How to know when a passive or aggressive strategy is the best bet for filling your tag. Photo Credit: BU

Make a Move or Be Patient?

  Erik Barber   BowhuntingFeatured   September 7, 2023

Bow season is long, and your strategy will need to adapt along the way. Along with ever-changing seasonal and weather conditions, deer behavior is also constantly changing. This requires a delicate balance of aggressive and conservative hunting styles, but with a thorough understanding of deer behavior to determine the appropriate tactics for the appropriate time. If you’re after a particular big buck, should you venture into his core area, or play the waiting game on the fringe? Many factors, including time of year, rut phase, hunting pressure, and situational awareness dictate the best answer to that question.

When to Wait


Placing your stand or blind in the right location gives you a higher chance of spotting the deer naturally. Photo Credit: BU


A hot food source can cause predictable deer behavior, especially when the conditions are right. Opening day and the early season are ideal times to capitalize on late-summer feeding patterns. Deer are unpressured and focused on green food sources including soybeans, alfalfa and clover. A well-placed treestand on the downwind side of the food source with sneaky access that prevents deer bedded nearby from seeing you are critical factors for success. Increase your odds by monitoring a trail camera that overlooks the feeding area, and hunt the spot only when the conditions are perfect.

While food sources might go dormant during the middle of the season, they can be enticing during the late season. Keep an eye on the weather and target days with high barometric pressure and frigid temperatures, as these conditions motivate deer to feed in the daylight. Standing grain, such as corn or soybeans, is ideal but brassica blends with turnips and radishes are also an appealing cold-weather snack for bucks worn out after the rut. Similar to the early season, monitor your trail camera and strike when the conditions are right. One well-timed sit under ideal conditions will always be more effective than several mediocre hunts.

As effective as trail cameras are for observing feeding habits during the early and late seasons, don’t overlook their importance during the pre-rut and rut phases. Patterns can be observed any time of year, such as a buck that freshens a scrape on the cusp of daylight during mid-October, or a straggler that moseys his way back to bed through a transition area. Cellular cameras that send photos directly to your phone have made it easier than ever to gather intel. As popular as these tools have become, there’s still a place for traditional trail cameras that require an in-person visit to check. Ideal locations are those that can be easily accessed without alerting deer and that overlook focal points that concentrate deer such as scrapes, pinch points or the intersection of trails. Check cameras during midday hours, ideally during or just before a rain to wash your scent away. Let your trail camera data dictate your hunting decisions, especially if you have established stand locations nearby to ambush an unsuspecting buck.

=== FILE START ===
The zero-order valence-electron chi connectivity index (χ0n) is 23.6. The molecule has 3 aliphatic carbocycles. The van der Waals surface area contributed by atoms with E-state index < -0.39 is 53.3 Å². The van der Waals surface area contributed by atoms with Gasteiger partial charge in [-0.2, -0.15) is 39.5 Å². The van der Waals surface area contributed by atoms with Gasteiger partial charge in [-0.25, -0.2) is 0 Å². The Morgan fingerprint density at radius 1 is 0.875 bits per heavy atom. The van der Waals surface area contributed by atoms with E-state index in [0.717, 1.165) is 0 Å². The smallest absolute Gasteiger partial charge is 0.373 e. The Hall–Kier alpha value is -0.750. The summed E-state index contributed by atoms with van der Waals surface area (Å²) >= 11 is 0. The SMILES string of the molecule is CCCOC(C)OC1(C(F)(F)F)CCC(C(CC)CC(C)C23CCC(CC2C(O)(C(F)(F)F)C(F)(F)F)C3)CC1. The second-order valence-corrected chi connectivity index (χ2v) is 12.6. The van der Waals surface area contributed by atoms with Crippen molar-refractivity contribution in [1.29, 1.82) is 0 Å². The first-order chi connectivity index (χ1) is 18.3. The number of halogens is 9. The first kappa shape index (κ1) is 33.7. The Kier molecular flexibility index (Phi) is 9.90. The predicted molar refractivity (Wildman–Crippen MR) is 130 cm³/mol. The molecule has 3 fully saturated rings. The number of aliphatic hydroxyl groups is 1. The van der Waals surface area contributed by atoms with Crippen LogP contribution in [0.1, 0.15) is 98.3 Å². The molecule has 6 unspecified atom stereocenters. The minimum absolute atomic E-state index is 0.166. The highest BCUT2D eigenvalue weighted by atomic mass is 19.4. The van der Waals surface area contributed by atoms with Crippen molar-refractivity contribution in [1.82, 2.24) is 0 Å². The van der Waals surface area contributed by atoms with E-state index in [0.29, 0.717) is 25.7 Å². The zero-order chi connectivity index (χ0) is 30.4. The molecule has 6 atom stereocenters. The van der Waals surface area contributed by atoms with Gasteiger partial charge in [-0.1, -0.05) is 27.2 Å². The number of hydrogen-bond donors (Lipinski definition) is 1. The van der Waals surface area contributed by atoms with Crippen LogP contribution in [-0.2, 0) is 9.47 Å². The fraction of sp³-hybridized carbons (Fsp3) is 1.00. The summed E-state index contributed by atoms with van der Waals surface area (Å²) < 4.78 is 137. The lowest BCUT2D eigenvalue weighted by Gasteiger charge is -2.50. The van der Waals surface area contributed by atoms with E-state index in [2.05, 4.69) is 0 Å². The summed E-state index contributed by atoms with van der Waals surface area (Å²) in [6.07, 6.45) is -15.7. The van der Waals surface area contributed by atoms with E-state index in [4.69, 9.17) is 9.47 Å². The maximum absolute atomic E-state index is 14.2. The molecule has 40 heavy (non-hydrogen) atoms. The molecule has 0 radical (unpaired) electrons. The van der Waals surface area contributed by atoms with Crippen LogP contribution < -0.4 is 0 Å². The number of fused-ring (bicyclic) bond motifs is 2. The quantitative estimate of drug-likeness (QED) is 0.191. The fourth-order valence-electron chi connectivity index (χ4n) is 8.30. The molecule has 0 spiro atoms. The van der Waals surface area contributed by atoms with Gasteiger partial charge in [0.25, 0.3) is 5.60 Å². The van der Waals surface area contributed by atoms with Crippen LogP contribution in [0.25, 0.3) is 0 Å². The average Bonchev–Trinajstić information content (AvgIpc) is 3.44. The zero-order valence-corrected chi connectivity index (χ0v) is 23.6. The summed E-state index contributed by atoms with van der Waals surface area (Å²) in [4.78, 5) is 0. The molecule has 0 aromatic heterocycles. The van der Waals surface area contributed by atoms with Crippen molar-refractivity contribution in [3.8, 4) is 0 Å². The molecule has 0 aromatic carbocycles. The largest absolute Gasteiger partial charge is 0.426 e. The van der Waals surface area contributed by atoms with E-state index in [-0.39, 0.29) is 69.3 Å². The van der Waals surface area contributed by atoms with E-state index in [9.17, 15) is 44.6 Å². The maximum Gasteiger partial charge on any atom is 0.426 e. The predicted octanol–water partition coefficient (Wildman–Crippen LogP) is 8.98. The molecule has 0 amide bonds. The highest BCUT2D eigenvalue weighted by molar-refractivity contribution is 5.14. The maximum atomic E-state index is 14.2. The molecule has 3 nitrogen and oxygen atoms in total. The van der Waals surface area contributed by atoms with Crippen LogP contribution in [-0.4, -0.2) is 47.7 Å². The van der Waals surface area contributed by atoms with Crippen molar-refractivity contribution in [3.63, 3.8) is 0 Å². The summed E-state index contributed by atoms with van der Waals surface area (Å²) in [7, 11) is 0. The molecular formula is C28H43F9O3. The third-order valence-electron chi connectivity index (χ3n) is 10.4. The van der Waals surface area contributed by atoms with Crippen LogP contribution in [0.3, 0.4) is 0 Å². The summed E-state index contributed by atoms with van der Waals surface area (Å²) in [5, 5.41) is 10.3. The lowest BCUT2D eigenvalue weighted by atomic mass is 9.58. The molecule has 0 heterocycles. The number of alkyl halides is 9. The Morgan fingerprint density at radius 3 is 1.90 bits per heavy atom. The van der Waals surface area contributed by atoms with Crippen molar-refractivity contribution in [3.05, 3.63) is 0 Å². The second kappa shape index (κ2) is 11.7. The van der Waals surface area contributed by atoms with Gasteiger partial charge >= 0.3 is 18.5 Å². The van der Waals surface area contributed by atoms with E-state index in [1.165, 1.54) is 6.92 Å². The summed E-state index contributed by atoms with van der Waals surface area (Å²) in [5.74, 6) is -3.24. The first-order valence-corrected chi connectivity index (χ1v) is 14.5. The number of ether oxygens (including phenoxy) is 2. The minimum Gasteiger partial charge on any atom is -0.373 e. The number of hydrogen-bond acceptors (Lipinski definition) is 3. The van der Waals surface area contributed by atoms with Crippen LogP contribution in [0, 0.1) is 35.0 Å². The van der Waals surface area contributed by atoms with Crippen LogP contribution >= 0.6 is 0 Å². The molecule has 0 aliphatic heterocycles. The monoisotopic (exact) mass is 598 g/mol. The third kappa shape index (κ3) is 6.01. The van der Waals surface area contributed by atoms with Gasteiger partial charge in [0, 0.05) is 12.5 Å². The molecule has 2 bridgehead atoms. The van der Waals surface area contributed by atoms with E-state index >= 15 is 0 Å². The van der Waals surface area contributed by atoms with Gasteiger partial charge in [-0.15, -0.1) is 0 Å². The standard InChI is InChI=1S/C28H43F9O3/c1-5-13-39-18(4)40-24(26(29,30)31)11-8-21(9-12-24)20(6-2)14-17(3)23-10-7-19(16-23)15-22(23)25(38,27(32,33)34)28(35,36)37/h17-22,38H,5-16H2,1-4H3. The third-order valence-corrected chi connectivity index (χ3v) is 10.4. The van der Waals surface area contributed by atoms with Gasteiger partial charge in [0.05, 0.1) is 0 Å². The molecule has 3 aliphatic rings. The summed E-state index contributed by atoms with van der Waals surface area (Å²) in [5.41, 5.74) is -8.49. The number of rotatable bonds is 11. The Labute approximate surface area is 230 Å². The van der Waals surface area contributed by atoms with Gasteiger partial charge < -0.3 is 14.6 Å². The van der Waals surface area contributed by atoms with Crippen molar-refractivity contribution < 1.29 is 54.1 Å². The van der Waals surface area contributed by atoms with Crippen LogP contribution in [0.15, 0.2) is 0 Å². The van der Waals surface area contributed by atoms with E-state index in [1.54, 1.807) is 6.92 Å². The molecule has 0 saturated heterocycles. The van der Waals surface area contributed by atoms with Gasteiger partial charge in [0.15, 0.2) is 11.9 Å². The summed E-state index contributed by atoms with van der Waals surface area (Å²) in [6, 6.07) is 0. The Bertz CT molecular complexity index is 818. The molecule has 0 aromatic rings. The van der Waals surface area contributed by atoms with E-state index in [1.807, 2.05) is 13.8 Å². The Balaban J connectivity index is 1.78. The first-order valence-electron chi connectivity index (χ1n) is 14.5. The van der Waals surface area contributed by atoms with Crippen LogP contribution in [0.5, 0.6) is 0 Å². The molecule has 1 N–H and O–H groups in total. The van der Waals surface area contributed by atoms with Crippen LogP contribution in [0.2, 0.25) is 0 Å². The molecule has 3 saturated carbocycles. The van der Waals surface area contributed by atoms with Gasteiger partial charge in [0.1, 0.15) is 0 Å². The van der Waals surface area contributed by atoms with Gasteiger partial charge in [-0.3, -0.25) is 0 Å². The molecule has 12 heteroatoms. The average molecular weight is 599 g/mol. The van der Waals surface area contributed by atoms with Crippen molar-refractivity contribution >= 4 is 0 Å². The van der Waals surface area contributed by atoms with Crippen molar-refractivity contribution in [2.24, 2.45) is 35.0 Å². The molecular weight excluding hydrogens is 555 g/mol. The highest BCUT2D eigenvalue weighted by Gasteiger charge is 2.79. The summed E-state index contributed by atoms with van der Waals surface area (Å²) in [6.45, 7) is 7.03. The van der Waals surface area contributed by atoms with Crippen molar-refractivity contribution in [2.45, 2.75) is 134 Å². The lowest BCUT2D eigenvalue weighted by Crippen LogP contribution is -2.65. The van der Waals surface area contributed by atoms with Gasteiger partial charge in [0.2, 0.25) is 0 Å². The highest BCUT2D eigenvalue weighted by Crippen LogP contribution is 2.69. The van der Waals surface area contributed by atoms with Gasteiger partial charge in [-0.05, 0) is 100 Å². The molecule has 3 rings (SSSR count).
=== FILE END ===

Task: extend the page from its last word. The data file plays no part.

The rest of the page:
When to Make a Move


If you’re not seeing bucks, try calling or using decoys and other more aggressive tactics. Photo Credit: BU


As exciting as it is to anticipate a buck strolling by your stand, there’s a time to be aggressive and bring him to you. Time of year, observed behavior and limited hunting time can help you determine when to push your chips in and go for broke. While aggressive tactics can be boom or bust, they always make for an exciting hunt.

The peak of the rut is a transformative phase in a buck’s behavior. During this time, their hormones surge, and their responsiveness to calls and decoys becomes heightened. Employing calls that mimic the sounds of an intruding buck or receptive doe can pique the curiosity of a buck bedded nearby, bringing him past your treestand at top pin distance.

Aggressive behavior among deer, especially when a buck asserts dominance over others, can open a window of opportunity. If you witness a dominant buck bullying smaller ones or exhibiting assertive behavior, he may be more susceptible to challenging calls and decoys. Luring him in with the impression of competition could yield a memorable encounter. Decoys are effective in these situations, especially in open areas with lots of visibility. A well-placed decoy positioned upwind of your treestand can infuriate a buck passing by and bring him in on a string. Whenever you’re calling or decoying, be mindful of the wind direction. Bucks will almost always circle downwind as they attempt to scent-check the area, so be sure to leave plenty of shooting lanes so that you don’t miss a shot opportunity before they catch your wind.

Sometimes time is short and opportunities are fleeting. In these instances, being aggressive in your approach can pay off. Employ scents, calls and decoys in a way that stirs curiosity and prompts action. While these tactics are commonly used during the rut, don’t overlook their effectiveness at other times of the year, especially if you’re on a short hunt out of state. This approach may not always succeed, but in moments of limited opportunity, the potential reward outweighs the risk.


There’s no right or wrong way to approach your hunting season. Trying new tactics is fun and helps you learn how to respond in new situations. If you’re looking for a fun challenge this season, consider trying something new. It just might result in a punched tag, full freezer, and memory you’ll never forget.

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